The explosion, the first at a vital and heavily protected Iraqi installation, reveals fears that the Al-Qaeda-linked Islamic State of Iraq has adopted a policy of targeting Iraqi infrastructure, especially in strategically important Basra.
However, a member of the National Iraqi Alliance has accused political parties of being behind the bombing.
The head of the Basra Municipal Council’s security committee, Jabbar Al-Saaidi told Asharq Al-Awsat that “a Volvo truck with an Iraq–Erbil license plate exploded next to a ship berthed at Pier 17 in the Umm Qasr port in the southwest of Basra. The ship was carrying sugar for the Iraqi Trade Ministry.”
“The explosion left four injured and caused material damage,” he said, adding that “security forces began an investigation into the incident to ascertain how the truck was allowed to enter the port and explode. The security forces were holding all port staff and not allowing anyone to leave until investigations were completed.”
Saaidi further added that “initial investigations showed that the incident was a terror attack and was perpetrated by the Islamic State of Iraq in an attempt to strike Iraqi economic infrastructure, especially in Basra.”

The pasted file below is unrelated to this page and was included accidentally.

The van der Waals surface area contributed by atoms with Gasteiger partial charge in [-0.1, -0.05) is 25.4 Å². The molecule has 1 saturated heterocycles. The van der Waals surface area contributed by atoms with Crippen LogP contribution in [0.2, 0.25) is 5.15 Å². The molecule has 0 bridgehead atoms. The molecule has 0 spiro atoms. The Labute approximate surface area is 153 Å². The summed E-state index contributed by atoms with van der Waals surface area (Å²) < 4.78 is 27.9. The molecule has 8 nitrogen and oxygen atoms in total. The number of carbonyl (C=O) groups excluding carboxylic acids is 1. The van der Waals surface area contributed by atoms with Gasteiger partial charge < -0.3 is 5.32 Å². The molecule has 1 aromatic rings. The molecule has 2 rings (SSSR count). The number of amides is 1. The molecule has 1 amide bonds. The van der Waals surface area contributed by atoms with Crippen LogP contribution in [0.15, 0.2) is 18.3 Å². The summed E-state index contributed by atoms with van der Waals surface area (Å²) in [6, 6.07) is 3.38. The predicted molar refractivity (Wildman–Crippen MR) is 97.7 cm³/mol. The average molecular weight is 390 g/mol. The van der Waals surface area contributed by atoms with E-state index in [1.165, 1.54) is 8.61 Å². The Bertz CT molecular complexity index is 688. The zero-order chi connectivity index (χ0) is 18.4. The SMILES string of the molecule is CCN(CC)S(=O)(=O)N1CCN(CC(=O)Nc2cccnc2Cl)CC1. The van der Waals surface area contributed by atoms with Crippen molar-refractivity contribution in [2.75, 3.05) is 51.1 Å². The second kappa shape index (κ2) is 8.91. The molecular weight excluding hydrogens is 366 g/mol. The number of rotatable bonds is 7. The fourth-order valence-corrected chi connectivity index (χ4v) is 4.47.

A member of the Energy and Oil Committee of the Iraqi parliament, Susan Al-Saad, criticized security procedures at the port. She said: “There is a weakness in the security plan for the protection of vital installations in Basra, especially since intelligence was given to the security forces days before warning that the Umm Qasr port was a target, as were a number of other border points. But the warning was not taken seriously.”
She added that “the danger could include Iraqi oil pipelines and installations in Basra, and yet we have not seen any action by the security forces on this information despite the fact that this is the first time Iraqi ports have been targeted since 2003.”
An MP for the Basra governorate, Jawad Al-Bazzouni, told Asharq Al-Awsat that “there is a great struggle between political parties over Iraqi ports in an attempt to control them, in order to cover up corruption.” He added that “those parties may be behind the bombing, especially if it is proven that this was not an Al-Qaeda terrorist attack.”
“Someone has definitely facilitated the truck’s entry into the port after being paid, and this is the best proof of the prevalence of corruption in Iraqi ports,” he continued. “Basra and its reputation will be damaged by this, and it will also have a negative effect on Iraqi economy.”
Iraq has five commercial ports, all of which are in the Basra region. The largest is Umm Qasr port, which was established in 1965. It was divided into into two ports, a southern one and a northern one, in 2010. Umm Qasr is capable of receiving general goods and containers, as well as passengers. The piers of the two ports are designed to handle 8,850 million tons of cargo a year and can store 614,000 tons a year.